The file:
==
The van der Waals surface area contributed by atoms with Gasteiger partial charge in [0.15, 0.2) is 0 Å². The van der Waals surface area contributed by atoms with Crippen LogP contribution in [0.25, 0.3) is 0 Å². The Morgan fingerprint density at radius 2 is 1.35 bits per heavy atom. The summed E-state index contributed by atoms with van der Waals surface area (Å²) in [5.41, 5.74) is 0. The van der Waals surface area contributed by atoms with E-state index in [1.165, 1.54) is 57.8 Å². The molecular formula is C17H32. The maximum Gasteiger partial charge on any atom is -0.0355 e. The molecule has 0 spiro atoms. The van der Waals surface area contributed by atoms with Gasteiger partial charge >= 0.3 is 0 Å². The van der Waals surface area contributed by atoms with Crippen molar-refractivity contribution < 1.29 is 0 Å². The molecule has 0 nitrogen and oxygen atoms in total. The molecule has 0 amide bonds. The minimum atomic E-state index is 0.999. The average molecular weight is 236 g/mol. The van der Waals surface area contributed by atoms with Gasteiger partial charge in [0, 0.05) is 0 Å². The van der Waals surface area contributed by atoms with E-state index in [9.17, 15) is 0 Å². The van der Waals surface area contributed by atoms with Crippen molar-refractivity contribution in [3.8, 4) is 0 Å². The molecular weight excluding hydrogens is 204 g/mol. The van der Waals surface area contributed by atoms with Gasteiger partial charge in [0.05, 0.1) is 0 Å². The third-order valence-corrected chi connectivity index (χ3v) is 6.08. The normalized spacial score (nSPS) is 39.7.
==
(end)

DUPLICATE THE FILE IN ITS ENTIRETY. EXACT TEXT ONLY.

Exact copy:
The van der Waals surface area contributed by atoms with Gasteiger partial charge in [0.15, 0.2) is 0 Å². The van der Waals surface area contributed by atoms with Crippen LogP contribution in [0.25, 0.3) is 0 Å². The Morgan fingerprint density at radius 2 is 1.35 bits per heavy atom. The summed E-state index contributed by atoms with van der Waals surface area (Å²) in [5.41, 5.74) is 0. The van der Waals surface area contributed by atoms with E-state index in [1.165, 1.54) is 57.8 Å². The molecular formula is C17H32. The maximum Gasteiger partial charge on any atom is -0.0355 e. The molecule has 0 spiro atoms. The van der Waals surface area contributed by atoms with Gasteiger partial charge >= 0.3 is 0 Å². The van der Waals surface area contributed by atoms with Crippen molar-refractivity contribution < 1.29 is 0 Å². The molecule has 0 nitrogen and oxygen atoms in total. The molecule has 0 amide bonds. The minimum atomic E-state index is 0.999. The average molecular weight is 236 g/mol. The van der Waals surface area contributed by atoms with Gasteiger partial charge in [0, 0.05) is 0 Å². The van der Waals surface area contributed by atoms with E-state index in [9.17, 15) is 0 Å². The van der Waals surface area contributed by atoms with Crippen molar-refractivity contribution in [3.8, 4) is 0 Å². The molecular weight excluding hydrogens is 204 g/mol. The van der Waals surface area contributed by atoms with Gasteiger partial charge in [0.05, 0.1) is 0 Å². The third-order valence-corrected chi connectivity index (χ3v) is 6.08. The normalized spacial score (nSPS) is 39.7.